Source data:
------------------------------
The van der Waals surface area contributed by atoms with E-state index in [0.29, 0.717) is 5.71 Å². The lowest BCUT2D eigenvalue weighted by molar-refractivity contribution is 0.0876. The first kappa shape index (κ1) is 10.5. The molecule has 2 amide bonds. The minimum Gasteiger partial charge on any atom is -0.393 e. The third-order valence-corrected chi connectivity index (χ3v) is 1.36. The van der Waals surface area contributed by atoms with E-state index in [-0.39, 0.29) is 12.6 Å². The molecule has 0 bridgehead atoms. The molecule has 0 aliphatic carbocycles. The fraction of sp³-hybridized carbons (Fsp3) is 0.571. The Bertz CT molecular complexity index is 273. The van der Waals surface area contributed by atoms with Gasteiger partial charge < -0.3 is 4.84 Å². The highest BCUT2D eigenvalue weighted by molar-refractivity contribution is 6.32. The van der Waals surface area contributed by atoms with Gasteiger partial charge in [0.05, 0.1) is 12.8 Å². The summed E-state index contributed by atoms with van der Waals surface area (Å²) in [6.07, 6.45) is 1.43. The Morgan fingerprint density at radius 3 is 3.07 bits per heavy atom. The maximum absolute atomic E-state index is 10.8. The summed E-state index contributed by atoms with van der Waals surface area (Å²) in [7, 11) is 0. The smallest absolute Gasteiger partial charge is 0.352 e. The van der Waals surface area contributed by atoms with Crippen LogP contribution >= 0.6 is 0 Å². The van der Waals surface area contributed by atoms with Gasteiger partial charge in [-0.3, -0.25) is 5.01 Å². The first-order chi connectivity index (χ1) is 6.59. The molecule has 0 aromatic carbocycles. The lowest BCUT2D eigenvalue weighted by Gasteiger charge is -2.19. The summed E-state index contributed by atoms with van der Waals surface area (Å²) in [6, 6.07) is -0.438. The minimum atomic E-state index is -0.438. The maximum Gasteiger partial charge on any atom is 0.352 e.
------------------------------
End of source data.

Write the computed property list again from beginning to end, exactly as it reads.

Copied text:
The van der Waals surface area contributed by atoms with E-state index in [0.29, 0.717) is 5.71 Å². The lowest BCUT2D eigenvalue weighted by molar-refractivity contribution is 0.0876. The first kappa shape index (κ1) is 10.5. The molecule has 2 amide bonds. The minimum Gasteiger partial charge on any atom is -0.393 e. The third-order valence-corrected chi connectivity index (χ3v) is 1.36. The van der Waals surface area contributed by atoms with E-state index in [-0.39, 0.29) is 12.6 Å². The molecule has 0 bridgehead atoms. The molecule has 0 aliphatic carbocycles. The fraction of sp³-hybridized carbons (Fsp3) is 0.571. The Bertz CT molecular complexity index is 273. The van der Waals surface area contributed by atoms with Gasteiger partial charge < -0.3 is 4.84 Å². The highest BCUT2D eigenvalue weighted by molar-refractivity contribution is 6.32. The van der Waals surface area contributed by atoms with Gasteiger partial charge in [0.05, 0.1) is 12.8 Å². The summed E-state index contributed by atoms with van der Waals surface area (Å²) in [6.07, 6.45) is 1.43. The Morgan fingerprint density at radius 3 is 3.07 bits per heavy atom. The maximum absolute atomic E-state index is 10.8. The summed E-state index contributed by atoms with van der Waals surface area (Å²) in [7, 11) is 0. The smallest absolute Gasteiger partial charge is 0.352 e. The van der Waals surface area contributed by atoms with Crippen LogP contribution >= 0.6 is 0 Å². The van der Waals surface area contributed by atoms with Gasteiger partial charge in [-0.3, -0.25) is 5.01 Å². The first-order chi connectivity index (χ1) is 6.59. The molecule has 0 aromatic carbocycles. The lowest BCUT2D eigenvalue weighted by Gasteiger charge is -2.19. The summed E-state index contributed by atoms with van der Waals surface area (Å²) in [6, 6.07) is -0.438. The minimum atomic E-state index is -0.438. The maximum Gasteiger partial charge on any atom is 0.352 e.